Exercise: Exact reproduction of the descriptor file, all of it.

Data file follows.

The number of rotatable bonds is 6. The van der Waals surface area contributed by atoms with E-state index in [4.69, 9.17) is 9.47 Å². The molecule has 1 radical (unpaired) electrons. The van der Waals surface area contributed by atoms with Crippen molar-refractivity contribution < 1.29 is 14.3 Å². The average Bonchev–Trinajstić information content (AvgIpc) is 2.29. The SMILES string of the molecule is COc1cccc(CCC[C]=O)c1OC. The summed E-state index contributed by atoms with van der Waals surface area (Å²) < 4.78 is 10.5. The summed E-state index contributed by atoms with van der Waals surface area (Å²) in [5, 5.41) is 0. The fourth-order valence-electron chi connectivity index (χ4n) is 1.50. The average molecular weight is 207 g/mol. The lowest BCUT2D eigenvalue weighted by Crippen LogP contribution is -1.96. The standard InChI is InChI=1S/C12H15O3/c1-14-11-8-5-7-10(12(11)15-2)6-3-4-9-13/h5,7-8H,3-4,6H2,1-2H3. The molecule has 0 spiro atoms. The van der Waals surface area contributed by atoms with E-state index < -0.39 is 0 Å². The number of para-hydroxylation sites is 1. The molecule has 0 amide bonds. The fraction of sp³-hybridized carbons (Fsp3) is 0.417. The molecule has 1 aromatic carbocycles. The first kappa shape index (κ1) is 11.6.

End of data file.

The number of rotatable bonds is 6. The van der Waals surface area contributed by atoms with E-state index in [4.69, 9.17) is 9.47 Å². The molecule has 1 radical (unpaired) electrons. The van der Waals surface area contributed by atoms with Crippen molar-refractivity contribution < 1.29 is 14.3 Å². The average Bonchev–Trinajstić information content (AvgIpc) is 2.29. The SMILES string of the molecule is COc1cccc(CCC[C]=O)c1OC. The summed E-state index contributed by atoms with van der Waals surface area (Å²) < 4.78 is 10.5. The summed E-state index contributed by atoms with van der Waals surface area (Å²) in [5, 5.41) is 0. The fourth-order valence-electron chi connectivity index (χ4n) is 1.50. The average molecular weight is 207 g/mol. The lowest BCUT2D eigenvalue weighted by Crippen LogP contribution is -1.96. The standard InChI is InChI=1S/C12H15O3/c1-14-11-8-5-7-10(12(11)15-2)6-3-4-9-13/h5,7-8H,3-4,6H2,1-2H3. The molecule has 0 spiro atoms. The van der Waals surface area contributed by atoms with E-state index < -0.39 is 0 Å². The number of para-hydroxylation sites is 1. The molecule has 0 amide bonds. The fraction of sp³-hybridized carbons (Fsp3) is 0.417. The molecule has 1 aromatic carbocycles. The first kappa shape index (κ1) is 11.6.